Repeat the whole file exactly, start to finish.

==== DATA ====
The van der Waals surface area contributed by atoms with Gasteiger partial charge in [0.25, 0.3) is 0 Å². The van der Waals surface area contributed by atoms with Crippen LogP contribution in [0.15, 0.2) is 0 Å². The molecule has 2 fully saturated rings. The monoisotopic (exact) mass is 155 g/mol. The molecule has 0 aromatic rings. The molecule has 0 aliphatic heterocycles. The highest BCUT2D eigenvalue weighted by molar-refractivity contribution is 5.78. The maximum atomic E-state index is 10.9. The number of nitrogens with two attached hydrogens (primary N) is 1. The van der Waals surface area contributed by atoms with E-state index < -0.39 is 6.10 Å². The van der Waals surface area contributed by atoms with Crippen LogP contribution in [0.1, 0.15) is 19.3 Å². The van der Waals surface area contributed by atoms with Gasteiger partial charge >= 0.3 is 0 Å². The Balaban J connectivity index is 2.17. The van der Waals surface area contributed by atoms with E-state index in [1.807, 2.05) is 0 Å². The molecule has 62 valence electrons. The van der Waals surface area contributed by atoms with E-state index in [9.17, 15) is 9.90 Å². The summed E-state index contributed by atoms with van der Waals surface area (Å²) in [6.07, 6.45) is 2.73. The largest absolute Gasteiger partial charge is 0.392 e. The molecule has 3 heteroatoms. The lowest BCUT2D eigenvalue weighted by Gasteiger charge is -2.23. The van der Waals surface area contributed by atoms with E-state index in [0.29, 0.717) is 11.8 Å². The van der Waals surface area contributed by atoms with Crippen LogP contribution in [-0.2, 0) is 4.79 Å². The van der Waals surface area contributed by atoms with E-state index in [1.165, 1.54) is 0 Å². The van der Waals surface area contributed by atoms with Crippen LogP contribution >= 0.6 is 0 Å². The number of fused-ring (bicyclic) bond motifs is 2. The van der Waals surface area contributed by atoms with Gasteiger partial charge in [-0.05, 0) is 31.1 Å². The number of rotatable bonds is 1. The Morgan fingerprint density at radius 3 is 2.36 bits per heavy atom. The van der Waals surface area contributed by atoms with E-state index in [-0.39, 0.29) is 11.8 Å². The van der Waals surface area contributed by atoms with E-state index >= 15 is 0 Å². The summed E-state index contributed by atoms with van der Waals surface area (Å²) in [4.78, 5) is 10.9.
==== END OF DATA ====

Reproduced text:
The van der Waals surface area contributed by atoms with Gasteiger partial charge in [0.25, 0.3) is 0 Å². The van der Waals surface area contributed by atoms with Crippen LogP contribution in [0.15, 0.2) is 0 Å². The molecule has 2 fully saturated rings. The monoisotopic (exact) mass is 155 g/mol. The molecule has 0 aromatic rings. The molecule has 0 aliphatic heterocycles. The highest BCUT2D eigenvalue weighted by molar-refractivity contribution is 5.78. The maximum atomic E-state index is 10.9. The number of nitrogens with two attached hydrogens (primary N) is 1. The van der Waals surface area contributed by atoms with E-state index < -0.39 is 6.10 Å². The van der Waals surface area contributed by atoms with Crippen LogP contribution in [0.1, 0.15) is 19.3 Å². The van der Waals surface area contributed by atoms with Gasteiger partial charge >= 0.3 is 0 Å². The Balaban J connectivity index is 2.17. The van der Waals surface area contributed by atoms with E-state index in [1.807, 2.05) is 0 Å². The molecule has 62 valence electrons. The van der Waals surface area contributed by atoms with E-state index in [9.17, 15) is 9.90 Å². The summed E-state index contributed by atoms with van der Waals surface area (Å²) in [6.07, 6.45) is 2.73. The largest absolute Gasteiger partial charge is 0.392 e. The molecule has 3 heteroatoms. The lowest BCUT2D eigenvalue weighted by Gasteiger charge is -2.23. The van der Waals surface area contributed by atoms with E-state index in [0.29, 0.717) is 11.8 Å². The van der Waals surface area contributed by atoms with Crippen LogP contribution in [-0.2, 0) is 4.79 Å². The van der Waals surface area contributed by atoms with E-state index in [1.165, 1.54) is 0 Å². The van der Waals surface area contributed by atoms with Crippen LogP contribution >= 0.6 is 0 Å². The number of fused-ring (bicyclic) bond motifs is 2. The van der Waals surface area contributed by atoms with Gasteiger partial charge in [-0.05, 0) is 31.1 Å². The number of rotatable bonds is 1. The Morgan fingerprint density at radius 3 is 2.36 bits per heavy atom. The van der Waals surface area contributed by atoms with E-state index in [-0.39, 0.29) is 11.8 Å². The van der Waals surface area contributed by atoms with E-state index >= 15 is 0 Å². The summed E-state index contributed by atoms with van der Waals surface area (Å²) in [4.78, 5) is 10.9.